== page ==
There were 36 males and six females in the study group. Ages ranged from 32 to 80 years. Embolization was performed using detachable platinum coils (Guglielmi Detachable Coils, Boston Scientific, Fremont, CA; and CERECYTE Microcoils, Micrus Endovascular, San Jose, CA). In total, 44 stents were deployed in 42 patients: 39 Neuroform stents (Boston Scientific, Natick, MA) and five Cordis Enterprise stents (Cordis Neurovascular, Miami Lakes, FL). Post stenting DSA was available in 32 cases. The time interval between MRA and DSA was less than three months in 22 cases, five to 15 months in nine cases and 27 months in one case. Non-contrast TOF MRA identified artifactual in-stent severe stenosis or flow void in 23 of 42 cases (55%). This feature was noted in 23 of 38 cases (60%) with cTOF MRA. Loss or reduction in flow signals was more often observed close to the junction of the stent and coiled aneurysm. DSA excluded stenosis in all 32 cases including those with artifactual stenosis in ncTOF and cTOF MRA (Table 1).
Investigator I noted ncTOF was equal or superior to cTOF in 89% of cases, investigator II in 91% of cases and investigator III in 97% of cases. The kappa statistic revealed 0.87 agreement between investigator I and II, 0.81 between investigator I and III, and 0.83 between investigator II and III. No difference was noted between the investigators in identifying severe stenosis, flow gaps, residual aneurysm or recurrent aneurysm. Residual aneurysm was identified in three cases and neck remnants in three cases with ncTOF and cTOF MRA techniques. No difference was noted between ncTOF and cTOF in the demonstration of neck remnants or residual aneurysms. DSA was available in five cases with confirmation of two residual aneurysms and three neck remnants. CEMRA identified residual aneurysm in one case that also had ncTOF and cTOF MRA. In this case, 4D dynamic CEMRA demonstrated residual cavernous carotid artery aneurysm and flow through the stent much better than ncTOF and cTOF techniques. MIP images from both ncTOF and cTOF failed to demonstrate the residual aneurysm, which was evident only in the source images. However, the residual aneurysm was evident both in the MIP as well as source images of CEMRA (Figure 1).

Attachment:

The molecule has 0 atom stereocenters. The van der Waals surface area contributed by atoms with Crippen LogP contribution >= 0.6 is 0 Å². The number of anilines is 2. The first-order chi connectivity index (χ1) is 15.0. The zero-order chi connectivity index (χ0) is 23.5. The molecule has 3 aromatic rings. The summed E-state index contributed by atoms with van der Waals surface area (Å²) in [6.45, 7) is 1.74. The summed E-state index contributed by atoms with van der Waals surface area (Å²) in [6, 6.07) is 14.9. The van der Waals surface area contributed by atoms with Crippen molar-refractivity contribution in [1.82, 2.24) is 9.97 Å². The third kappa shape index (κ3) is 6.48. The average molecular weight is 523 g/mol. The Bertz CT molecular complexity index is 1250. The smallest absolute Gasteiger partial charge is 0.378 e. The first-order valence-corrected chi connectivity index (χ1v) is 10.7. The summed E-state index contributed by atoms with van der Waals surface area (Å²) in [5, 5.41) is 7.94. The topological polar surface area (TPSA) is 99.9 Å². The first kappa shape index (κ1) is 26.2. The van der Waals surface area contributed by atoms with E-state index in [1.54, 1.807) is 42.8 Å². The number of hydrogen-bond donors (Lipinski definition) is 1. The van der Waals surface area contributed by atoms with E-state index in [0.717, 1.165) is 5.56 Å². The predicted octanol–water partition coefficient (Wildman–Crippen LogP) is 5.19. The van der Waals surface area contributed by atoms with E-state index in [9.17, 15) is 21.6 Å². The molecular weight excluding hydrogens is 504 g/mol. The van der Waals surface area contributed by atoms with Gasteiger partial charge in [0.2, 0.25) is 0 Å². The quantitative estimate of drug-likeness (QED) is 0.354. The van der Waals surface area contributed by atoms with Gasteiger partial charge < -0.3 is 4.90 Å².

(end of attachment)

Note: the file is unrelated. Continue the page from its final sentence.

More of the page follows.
In spite of using twice the slice thickness, CEMRA of the head and of the head and neck was rated superior by all three investigators. CEMRA showed a tendency to demonstrate superior in-stent flow, smoother margins and minimal or no stenosis in seven out of eight cases. One case of basilar artery stenting showed severe loss of flow signals with CEMRA and much worse signal loss with ncTOF and cTOF. This case had coil prolapse during stent-supported embolization, necessitating deployment of a second stent in a telescoping fashion to secure the prolapsed coil.
Magnetic resonance angiography is recommended as the technique of choice to monitor coiled intracranial aneurysms . A subgroup of wide neck aneurysms are increasingly treated with stent-supported coil embolization, and there is a paucity of literature on MRA assessment of these cases [16-22].